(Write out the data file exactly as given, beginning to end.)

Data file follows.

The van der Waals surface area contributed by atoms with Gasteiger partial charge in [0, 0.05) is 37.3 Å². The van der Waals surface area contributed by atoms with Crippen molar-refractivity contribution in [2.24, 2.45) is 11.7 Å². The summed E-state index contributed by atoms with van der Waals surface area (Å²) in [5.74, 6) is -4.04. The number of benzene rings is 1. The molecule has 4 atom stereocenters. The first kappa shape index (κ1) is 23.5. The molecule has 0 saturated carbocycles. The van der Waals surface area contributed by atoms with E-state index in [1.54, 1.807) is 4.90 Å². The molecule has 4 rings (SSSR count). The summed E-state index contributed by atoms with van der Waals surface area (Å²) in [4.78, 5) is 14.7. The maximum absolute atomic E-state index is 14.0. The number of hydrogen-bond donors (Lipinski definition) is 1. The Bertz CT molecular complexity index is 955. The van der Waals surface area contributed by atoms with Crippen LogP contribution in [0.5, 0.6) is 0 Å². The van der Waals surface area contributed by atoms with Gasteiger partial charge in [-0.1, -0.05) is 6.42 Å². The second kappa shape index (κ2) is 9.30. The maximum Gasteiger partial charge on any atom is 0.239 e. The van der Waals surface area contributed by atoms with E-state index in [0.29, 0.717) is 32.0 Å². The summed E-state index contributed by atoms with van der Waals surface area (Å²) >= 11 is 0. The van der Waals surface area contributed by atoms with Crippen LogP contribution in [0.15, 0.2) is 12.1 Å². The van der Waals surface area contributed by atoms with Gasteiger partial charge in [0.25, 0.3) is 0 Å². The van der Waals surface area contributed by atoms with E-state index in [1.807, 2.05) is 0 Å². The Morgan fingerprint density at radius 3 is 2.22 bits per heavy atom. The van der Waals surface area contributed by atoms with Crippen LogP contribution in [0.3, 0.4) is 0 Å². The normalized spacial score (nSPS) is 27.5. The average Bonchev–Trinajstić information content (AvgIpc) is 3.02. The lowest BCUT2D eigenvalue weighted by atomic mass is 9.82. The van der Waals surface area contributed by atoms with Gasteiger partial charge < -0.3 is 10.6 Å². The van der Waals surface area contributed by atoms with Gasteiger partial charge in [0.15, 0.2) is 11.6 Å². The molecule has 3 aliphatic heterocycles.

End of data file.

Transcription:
The van der Waals surface area contributed by atoms with Gasteiger partial charge in [0, 0.05) is 37.3 Å². The van der Waals surface area contributed by atoms with Crippen molar-refractivity contribution in [2.24, 2.45) is 11.7 Å². The summed E-state index contributed by atoms with van der Waals surface area (Å²) in [5.74, 6) is -4.04. The number of benzene rings is 1. The molecule has 4 atom stereocenters. The first kappa shape index (κ1) is 23.5. The molecule has 0 saturated carbocycles. The van der Waals surface area contributed by atoms with E-state index in [1.54, 1.807) is 4.90 Å². The molecule has 4 rings (SSSR count). The summed E-state index contributed by atoms with van der Waals surface area (Å²) in [4.78, 5) is 14.7. The maximum absolute atomic E-state index is 14.0. The number of hydrogen-bond donors (Lipinski definition) is 1. The Bertz CT molecular complexity index is 955. The van der Waals surface area contributed by atoms with Crippen LogP contribution in [0.5, 0.6) is 0 Å². The van der Waals surface area contributed by atoms with Gasteiger partial charge in [-0.1, -0.05) is 6.42 Å². The second kappa shape index (κ2) is 9.30. The maximum Gasteiger partial charge on any atom is 0.239 e. The van der Waals surface area contributed by atoms with E-state index in [0.29, 0.717) is 32.0 Å². The summed E-state index contributed by atoms with van der Waals surface area (Å²) >= 11 is 0. The van der Waals surface area contributed by atoms with Crippen LogP contribution in [0.15, 0.2) is 12.1 Å². The van der Waals surface area contributed by atoms with Gasteiger partial charge in [0.25, 0.3) is 0 Å². The van der Waals surface area contributed by atoms with E-state index in [1.807, 2.05) is 0 Å². The Morgan fingerprint density at radius 3 is 2.22 bits per heavy atom. The van der Waals surface area contributed by atoms with Crippen LogP contribution in [0.3, 0.4) is 0 Å². The normalized spacial score (nSPS) is 27.5. The average Bonchev–Trinajstić information content (AvgIpc) is 3.02. The lowest BCUT2D eigenvalue weighted by atomic mass is 9.82. The van der Waals surface area contributed by atoms with Gasteiger partial charge < -0.3 is 10.6 Å². The van der Waals surface area contributed by atoms with Gasteiger partial charge in [0.15, 0.2) is 11.6 Å². The molecule has 3 aliphatic heterocycles.